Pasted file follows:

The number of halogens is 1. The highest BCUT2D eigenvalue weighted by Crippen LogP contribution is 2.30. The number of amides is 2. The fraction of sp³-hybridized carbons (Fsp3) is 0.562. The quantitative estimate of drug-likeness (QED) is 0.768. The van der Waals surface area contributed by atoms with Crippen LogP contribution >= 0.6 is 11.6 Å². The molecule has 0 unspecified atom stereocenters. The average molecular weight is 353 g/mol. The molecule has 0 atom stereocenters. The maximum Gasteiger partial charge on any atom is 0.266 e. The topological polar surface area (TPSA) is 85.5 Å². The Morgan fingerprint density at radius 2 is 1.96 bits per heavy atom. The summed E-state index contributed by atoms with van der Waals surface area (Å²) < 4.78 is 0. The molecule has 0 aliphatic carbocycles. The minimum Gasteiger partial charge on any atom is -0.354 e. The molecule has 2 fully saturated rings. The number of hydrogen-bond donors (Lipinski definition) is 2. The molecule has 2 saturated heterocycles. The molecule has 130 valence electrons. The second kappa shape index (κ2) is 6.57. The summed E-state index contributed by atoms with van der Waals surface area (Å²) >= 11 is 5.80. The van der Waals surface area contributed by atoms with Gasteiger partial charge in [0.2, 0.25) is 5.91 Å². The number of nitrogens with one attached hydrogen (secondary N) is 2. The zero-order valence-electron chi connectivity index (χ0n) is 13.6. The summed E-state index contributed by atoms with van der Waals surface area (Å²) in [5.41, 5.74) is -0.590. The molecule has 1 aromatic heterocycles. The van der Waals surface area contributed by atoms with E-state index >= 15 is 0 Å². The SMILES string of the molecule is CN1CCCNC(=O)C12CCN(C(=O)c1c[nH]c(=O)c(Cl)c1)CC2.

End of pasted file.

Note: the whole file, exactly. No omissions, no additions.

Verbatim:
The number of halogens is 1. The highest BCUT2D eigenvalue weighted by Crippen LogP contribution is 2.30. The number of amides is 2. The fraction of sp³-hybridized carbons (Fsp3) is 0.562. The quantitative estimate of drug-likeness (QED) is 0.768. The van der Waals surface area contributed by atoms with Crippen LogP contribution >= 0.6 is 11.6 Å². The molecule has 0 unspecified atom stereocenters. The average molecular weight is 353 g/mol. The molecule has 0 atom stereocenters. The maximum Gasteiger partial charge on any atom is 0.266 e. The topological polar surface area (TPSA) is 85.5 Å². The Morgan fingerprint density at radius 2 is 1.96 bits per heavy atom. The summed E-state index contributed by atoms with van der Waals surface area (Å²) < 4.78 is 0. The molecule has 0 aliphatic carbocycles. The minimum Gasteiger partial charge on any atom is -0.354 e. The molecule has 2 fully saturated rings. The number of hydrogen-bond donors (Lipinski definition) is 2. The molecule has 2 saturated heterocycles. The molecule has 130 valence electrons. The second kappa shape index (κ2) is 6.57. The summed E-state index contributed by atoms with van der Waals surface area (Å²) >= 11 is 5.80. The van der Waals surface area contributed by atoms with Gasteiger partial charge in [0.2, 0.25) is 5.91 Å². The number of nitrogens with one attached hydrogen (secondary N) is 2. The zero-order valence-electron chi connectivity index (χ0n) is 13.6. The summed E-state index contributed by atoms with van der Waals surface area (Å²) in [5.41, 5.74) is -0.590. The molecule has 1 aromatic heterocycles. The van der Waals surface area contributed by atoms with E-state index >= 15 is 0 Å². The SMILES string of the molecule is CN1CCCNC(=O)C12CCN(C(=O)c1c[nH]c(=O)c(Cl)c1)CC2.